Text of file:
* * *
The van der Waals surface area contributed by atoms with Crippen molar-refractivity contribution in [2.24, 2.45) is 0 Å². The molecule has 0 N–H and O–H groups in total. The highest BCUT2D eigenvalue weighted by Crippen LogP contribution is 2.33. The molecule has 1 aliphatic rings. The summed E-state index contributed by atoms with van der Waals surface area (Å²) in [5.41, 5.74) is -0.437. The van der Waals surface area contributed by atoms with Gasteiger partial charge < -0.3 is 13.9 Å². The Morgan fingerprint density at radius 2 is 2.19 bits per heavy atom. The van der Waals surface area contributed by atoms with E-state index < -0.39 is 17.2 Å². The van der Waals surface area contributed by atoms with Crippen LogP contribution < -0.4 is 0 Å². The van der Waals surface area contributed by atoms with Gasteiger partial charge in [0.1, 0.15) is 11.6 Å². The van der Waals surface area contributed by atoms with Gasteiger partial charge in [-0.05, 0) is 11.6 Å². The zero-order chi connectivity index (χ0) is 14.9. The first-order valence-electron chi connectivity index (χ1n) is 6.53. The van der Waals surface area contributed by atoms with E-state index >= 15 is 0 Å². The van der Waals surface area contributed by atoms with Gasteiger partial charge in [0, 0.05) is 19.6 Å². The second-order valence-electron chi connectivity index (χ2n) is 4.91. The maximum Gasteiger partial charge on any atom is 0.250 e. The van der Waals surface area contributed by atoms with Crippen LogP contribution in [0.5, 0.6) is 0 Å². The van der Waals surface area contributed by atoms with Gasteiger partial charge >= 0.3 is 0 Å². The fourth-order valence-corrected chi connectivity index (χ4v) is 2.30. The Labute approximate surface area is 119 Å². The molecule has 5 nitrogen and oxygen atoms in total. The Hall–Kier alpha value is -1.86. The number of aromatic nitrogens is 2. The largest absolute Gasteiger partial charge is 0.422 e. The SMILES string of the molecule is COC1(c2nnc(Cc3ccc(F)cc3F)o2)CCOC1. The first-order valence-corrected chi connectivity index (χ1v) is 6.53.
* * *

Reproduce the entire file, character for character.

The van der Waals surface area contributed by atoms with Crippen molar-refractivity contribution in [2.24, 2.45) is 0 Å². The molecule has 0 N–H and O–H groups in total. The highest BCUT2D eigenvalue weighted by Crippen LogP contribution is 2.33. The molecule has 1 aliphatic rings. The summed E-state index contributed by atoms with van der Waals surface area (Å²) in [5.41, 5.74) is -0.437. The van der Waals surface area contributed by atoms with Gasteiger partial charge < -0.3 is 13.9 Å². The Morgan fingerprint density at radius 2 is 2.19 bits per heavy atom. The van der Waals surface area contributed by atoms with E-state index < -0.39 is 17.2 Å². The van der Waals surface area contributed by atoms with Crippen LogP contribution < -0.4 is 0 Å². The van der Waals surface area contributed by atoms with Gasteiger partial charge in [0.1, 0.15) is 11.6 Å². The van der Waals surface area contributed by atoms with Gasteiger partial charge in [-0.05, 0) is 11.6 Å². The zero-order chi connectivity index (χ0) is 14.9. The first-order valence-electron chi connectivity index (χ1n) is 6.53. The van der Waals surface area contributed by atoms with E-state index >= 15 is 0 Å². The van der Waals surface area contributed by atoms with Gasteiger partial charge in [0, 0.05) is 19.6 Å². The second-order valence-electron chi connectivity index (χ2n) is 4.91. The maximum Gasteiger partial charge on any atom is 0.250 e. The van der Waals surface area contributed by atoms with Crippen LogP contribution in [0.5, 0.6) is 0 Å². The van der Waals surface area contributed by atoms with Gasteiger partial charge >= 0.3 is 0 Å². The fourth-order valence-corrected chi connectivity index (χ4v) is 2.30. The Labute approximate surface area is 119 Å². The molecule has 5 nitrogen and oxygen atoms in total. The Hall–Kier alpha value is -1.86. The number of aromatic nitrogens is 2. The largest absolute Gasteiger partial charge is 0.422 e. The SMILES string of the molecule is COC1(c2nnc(Cc3ccc(F)cc3F)o2)CCOC1. The first-order valence-corrected chi connectivity index (χ1v) is 6.53.